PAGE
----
But no social media platform is off the hook for shadow banning.
“When it comes down to the under-the-hood architecture of what these platforms are actually doing, it’s just a black box,” Lehrich said. “In theory, downranking violative, borderline content is good practice, but there’s no way to know what they’re actually doing. It’s all self-reported.”
“The term ‘shadow banning’ is one of those interesting, nebulous tech catchphrases that means different things to different people,” Lehrich said.
When the term was first introduced, it was accepted to mean that a user can continue to post but not know that the platform is partially or completely limiting others from seeing that post. In other words, the user can see that they’ve posted, but nobody else can.
“But it has been co-opted to mean any time anyone’s distribution is being limited or not being retweeted as much as they normally would,” Lehrich said.
Twitter’s algorithm is not without intention. In 2018, in response to right-wing outrage over Twitter’s alleged shadow banning Republican politicians, Twitter put out a statement asserting that it didn’t outright engage in the practice. Instead, it used its algorithm to bury the posts of “bad-faith actors” deep in people’s feeds.
“The algorithm is designed to maximize engagement,” Lehrich said. “One might think they’re being shadow banned on Twitter, Facebook or YouTube, but they really just aren’t posting often enough or following the right people.”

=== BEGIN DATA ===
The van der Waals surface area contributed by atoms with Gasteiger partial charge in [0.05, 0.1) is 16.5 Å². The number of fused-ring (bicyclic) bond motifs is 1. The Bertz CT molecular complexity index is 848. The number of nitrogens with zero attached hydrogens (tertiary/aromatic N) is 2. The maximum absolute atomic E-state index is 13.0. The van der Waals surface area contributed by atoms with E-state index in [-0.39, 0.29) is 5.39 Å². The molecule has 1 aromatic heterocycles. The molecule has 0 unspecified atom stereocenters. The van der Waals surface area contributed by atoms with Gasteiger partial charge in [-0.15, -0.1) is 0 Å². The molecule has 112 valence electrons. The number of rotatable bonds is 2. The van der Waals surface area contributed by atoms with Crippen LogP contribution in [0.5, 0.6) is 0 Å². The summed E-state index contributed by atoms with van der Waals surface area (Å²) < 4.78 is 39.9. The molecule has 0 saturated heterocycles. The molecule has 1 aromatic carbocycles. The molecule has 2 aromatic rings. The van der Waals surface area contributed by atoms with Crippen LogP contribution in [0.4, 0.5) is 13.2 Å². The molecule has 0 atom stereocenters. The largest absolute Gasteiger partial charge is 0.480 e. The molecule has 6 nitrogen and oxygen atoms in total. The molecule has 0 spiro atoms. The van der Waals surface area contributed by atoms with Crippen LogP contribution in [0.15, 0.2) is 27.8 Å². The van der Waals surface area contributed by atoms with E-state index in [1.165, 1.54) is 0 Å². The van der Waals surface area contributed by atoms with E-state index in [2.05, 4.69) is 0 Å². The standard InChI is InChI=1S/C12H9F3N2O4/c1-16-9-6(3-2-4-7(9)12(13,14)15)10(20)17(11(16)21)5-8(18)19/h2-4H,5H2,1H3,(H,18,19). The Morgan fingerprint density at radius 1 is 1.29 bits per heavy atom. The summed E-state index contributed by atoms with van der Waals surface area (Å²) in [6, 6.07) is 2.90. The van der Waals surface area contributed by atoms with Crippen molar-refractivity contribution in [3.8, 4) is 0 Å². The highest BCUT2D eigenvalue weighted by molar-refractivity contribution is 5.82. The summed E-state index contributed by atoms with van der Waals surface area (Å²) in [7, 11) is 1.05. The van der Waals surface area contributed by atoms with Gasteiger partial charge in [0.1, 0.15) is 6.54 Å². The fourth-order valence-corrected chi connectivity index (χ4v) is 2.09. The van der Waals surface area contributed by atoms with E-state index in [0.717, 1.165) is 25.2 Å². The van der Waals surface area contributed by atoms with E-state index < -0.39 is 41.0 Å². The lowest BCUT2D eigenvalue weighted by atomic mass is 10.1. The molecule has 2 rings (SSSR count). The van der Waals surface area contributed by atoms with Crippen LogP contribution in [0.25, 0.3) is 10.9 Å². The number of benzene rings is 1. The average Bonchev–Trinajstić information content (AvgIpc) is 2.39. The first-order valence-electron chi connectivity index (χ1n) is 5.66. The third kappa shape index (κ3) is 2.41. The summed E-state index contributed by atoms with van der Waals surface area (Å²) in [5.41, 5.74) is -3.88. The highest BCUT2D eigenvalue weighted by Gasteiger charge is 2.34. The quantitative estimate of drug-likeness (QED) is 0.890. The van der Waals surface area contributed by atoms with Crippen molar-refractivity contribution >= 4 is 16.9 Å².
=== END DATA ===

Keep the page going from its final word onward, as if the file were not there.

Shadow banning is different from outright censorship — seen in countries like China — where posts criticizing the government will be taken down and one’s account is likely to be deactivated. It’s also different from the warning labels added to posts with misinformation, many of which are allowed to stay up with those flags.
Will Truth Social be around in another six months?
The road ahead for Trump’s social media baby is looking rather bleak. Since debuting at No. 1 on the Apple Store’s social networking category, progress has been a slow, forward stumble. The app has fallen to 68th as of Friday and has not yet been adapted for Android phones (though a pre-order option is available).
As reported by Reuters, the app’s 2.8 million downloads as of July 1 have been considered laughable by some, given its high-profile backing. The most prominent users — of which there are very few verified accounts — include (surprisingly) Democratic California Gov. Gavin Newsom and (unsurprisingly) Trump himself.
And major questions about Truth Social’s funding remain. The planned merger of Truth Social’s parent company and Digital World Acquisition Corp. — a so-called SPAC set up for investors to merge with another company and go public without needing an initial public offering — is under investigation by the Securities and Exchange Commission. In June, Digital World said that executives from both companies had been subpoenaed by a federal grand jury in New York.
If truth be told, what happens next is to Truth Social is anyone’s guess.
Thanks to Lillian Barkley for copy editing this article.